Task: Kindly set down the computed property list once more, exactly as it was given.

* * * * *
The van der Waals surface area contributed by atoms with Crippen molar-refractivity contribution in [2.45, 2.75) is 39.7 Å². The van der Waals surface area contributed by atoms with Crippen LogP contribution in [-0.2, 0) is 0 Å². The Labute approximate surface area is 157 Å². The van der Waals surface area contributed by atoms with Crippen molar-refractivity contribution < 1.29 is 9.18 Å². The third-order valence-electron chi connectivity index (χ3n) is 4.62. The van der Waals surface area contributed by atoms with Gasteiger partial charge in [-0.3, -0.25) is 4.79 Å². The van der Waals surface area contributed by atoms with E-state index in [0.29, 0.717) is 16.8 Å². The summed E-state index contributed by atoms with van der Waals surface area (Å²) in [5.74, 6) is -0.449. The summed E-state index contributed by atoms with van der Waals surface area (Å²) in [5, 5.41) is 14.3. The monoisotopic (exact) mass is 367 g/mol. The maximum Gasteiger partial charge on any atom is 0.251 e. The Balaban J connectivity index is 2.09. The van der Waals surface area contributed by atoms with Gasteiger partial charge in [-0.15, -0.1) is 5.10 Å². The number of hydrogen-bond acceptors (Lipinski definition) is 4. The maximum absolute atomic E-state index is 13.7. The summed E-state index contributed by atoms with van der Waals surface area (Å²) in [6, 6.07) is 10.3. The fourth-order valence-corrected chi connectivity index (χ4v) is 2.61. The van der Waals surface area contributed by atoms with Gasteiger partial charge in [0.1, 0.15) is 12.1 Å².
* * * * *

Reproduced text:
The van der Waals surface area contributed by atoms with Crippen molar-refractivity contribution in [2.45, 2.75) is 39.7 Å². The van der Waals surface area contributed by atoms with Crippen LogP contribution in [-0.2, 0) is 0 Å². The Labute approximate surface area is 157 Å². The van der Waals surface area contributed by atoms with Crippen molar-refractivity contribution < 1.29 is 9.18 Å². The third-order valence-electron chi connectivity index (χ3n) is 4.62. The van der Waals surface area contributed by atoms with Gasteiger partial charge in [-0.3, -0.25) is 4.79 Å². The van der Waals surface area contributed by atoms with E-state index in [0.29, 0.717) is 16.8 Å². The summed E-state index contributed by atoms with van der Waals surface area (Å²) in [5.74, 6) is -0.449. The summed E-state index contributed by atoms with van der Waals surface area (Å²) in [5, 5.41) is 14.3. The monoisotopic (exact) mass is 367 g/mol. The maximum Gasteiger partial charge on any atom is 0.251 e. The Balaban J connectivity index is 2.09. The van der Waals surface area contributed by atoms with Gasteiger partial charge in [-0.15, -0.1) is 5.10 Å². The number of hydrogen-bond acceptors (Lipinski definition) is 4. The maximum absolute atomic E-state index is 13.7. The summed E-state index contributed by atoms with van der Waals surface area (Å²) in [6, 6.07) is 10.3. The fourth-order valence-corrected chi connectivity index (χ4v) is 2.61. The van der Waals surface area contributed by atoms with Gasteiger partial charge in [0.1, 0.15) is 12.1 Å².